The mayor of Chicago is the most powerful elected position in Chicago government, tasked with managing the city's annual budget; appointment of the leadership of sister agencies like the Chicago Housing Authority, Chicago Public Schools, and the Chicago Transit Authority; department commissioners or directors including of the Chicago Police Department, the Department of Planning and Development; and over 100 boards and commissions. The mayor presides over the City Council of Chicago but is not a voting member. Mayor Rahm Emanuel’s 2018 announcement that he would not run for re-election created one of the most unique and open electoral cycles in Chicago’s history free from an anointed successor.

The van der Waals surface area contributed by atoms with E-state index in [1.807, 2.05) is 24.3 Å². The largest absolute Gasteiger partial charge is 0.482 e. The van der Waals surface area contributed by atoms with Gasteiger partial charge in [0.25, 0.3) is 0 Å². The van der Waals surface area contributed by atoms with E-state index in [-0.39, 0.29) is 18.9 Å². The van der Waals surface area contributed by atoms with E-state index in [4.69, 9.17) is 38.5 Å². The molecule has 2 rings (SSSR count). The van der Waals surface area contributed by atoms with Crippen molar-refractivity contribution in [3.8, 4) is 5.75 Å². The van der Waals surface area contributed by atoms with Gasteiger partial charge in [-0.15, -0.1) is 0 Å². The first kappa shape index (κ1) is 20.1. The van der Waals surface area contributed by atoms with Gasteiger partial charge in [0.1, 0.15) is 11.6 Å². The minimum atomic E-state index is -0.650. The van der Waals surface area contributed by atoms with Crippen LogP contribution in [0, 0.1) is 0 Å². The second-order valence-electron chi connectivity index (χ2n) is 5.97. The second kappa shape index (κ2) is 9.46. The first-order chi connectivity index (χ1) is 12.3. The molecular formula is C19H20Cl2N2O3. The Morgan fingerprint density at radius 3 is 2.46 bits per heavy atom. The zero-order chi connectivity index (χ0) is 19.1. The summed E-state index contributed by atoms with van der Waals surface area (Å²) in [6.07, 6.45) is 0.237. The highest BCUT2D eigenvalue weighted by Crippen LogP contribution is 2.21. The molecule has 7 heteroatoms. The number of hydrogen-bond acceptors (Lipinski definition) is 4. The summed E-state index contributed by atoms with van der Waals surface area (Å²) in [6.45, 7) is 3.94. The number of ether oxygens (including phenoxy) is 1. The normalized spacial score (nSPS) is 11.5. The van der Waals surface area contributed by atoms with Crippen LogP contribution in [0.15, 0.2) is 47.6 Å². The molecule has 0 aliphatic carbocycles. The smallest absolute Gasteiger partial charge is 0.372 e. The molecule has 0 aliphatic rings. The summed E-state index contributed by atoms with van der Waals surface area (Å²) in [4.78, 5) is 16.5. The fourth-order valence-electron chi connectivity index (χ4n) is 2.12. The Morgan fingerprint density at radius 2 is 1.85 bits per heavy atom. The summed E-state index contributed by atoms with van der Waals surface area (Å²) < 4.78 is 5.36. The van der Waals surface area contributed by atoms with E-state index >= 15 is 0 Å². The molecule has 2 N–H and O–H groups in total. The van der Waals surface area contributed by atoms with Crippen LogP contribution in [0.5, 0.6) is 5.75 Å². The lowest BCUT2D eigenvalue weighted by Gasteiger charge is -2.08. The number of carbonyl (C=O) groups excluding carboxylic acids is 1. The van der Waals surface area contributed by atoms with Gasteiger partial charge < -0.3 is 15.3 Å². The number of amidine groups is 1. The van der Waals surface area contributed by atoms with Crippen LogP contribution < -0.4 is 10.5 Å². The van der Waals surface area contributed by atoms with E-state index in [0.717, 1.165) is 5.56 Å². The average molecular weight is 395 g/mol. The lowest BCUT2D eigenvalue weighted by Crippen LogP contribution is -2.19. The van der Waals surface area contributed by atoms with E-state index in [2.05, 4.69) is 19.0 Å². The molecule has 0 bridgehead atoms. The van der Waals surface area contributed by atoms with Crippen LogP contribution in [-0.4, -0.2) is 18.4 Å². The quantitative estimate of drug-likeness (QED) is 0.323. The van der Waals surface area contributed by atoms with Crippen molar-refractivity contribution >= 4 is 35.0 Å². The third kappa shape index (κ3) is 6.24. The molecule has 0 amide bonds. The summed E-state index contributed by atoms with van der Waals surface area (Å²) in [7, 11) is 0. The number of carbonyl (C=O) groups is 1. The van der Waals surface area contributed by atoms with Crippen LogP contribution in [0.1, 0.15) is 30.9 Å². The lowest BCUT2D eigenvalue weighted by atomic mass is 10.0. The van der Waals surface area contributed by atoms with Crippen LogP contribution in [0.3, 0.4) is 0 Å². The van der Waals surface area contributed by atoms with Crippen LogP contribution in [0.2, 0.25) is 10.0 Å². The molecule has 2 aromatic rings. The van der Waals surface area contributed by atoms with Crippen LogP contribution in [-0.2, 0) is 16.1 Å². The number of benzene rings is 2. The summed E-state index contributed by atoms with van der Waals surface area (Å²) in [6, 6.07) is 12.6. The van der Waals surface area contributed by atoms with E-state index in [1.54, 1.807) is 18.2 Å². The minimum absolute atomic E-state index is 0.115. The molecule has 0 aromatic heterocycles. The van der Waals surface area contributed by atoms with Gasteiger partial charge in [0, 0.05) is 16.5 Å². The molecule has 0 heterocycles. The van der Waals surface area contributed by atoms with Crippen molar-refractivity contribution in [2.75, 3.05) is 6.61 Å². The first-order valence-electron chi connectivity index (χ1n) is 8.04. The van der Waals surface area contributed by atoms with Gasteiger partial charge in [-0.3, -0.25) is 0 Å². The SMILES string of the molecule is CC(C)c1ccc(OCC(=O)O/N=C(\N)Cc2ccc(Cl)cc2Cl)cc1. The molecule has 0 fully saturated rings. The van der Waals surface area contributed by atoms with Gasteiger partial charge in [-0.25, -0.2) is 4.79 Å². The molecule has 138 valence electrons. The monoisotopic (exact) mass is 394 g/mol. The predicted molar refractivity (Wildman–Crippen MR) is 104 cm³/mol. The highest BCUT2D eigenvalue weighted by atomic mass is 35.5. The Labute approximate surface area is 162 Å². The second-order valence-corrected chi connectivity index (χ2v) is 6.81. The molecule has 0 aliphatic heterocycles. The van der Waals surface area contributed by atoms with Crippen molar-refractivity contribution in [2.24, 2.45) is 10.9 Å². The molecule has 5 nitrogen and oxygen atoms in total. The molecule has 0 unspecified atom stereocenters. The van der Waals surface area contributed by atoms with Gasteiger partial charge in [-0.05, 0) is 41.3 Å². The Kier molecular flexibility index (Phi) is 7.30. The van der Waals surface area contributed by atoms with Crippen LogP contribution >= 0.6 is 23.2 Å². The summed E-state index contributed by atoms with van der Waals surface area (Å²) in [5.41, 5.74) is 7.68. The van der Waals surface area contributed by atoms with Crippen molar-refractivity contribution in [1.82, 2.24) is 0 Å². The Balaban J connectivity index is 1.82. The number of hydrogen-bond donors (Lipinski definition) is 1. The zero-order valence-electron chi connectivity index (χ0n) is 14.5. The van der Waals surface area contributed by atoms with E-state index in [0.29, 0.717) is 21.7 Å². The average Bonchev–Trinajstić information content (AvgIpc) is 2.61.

14 candidates with a broad range of experience face off in February, almost guaranteeing an April runoff between the two candidates who can manage reaching first or second place.
To win, candidates must receive more than 50 percent of the vote. If no candidate reaches that threshold, the top two candidates will advance to a run off on April 2.
Percentages are based on the available ballots tallied by the Chicago Board of Elections. Percentages listed do not indicate a winner until all ballots are counted.
Source: Chicago Board of Elections. Results are unofficial until certified on March 13.
of precincts reporting. Total votes:
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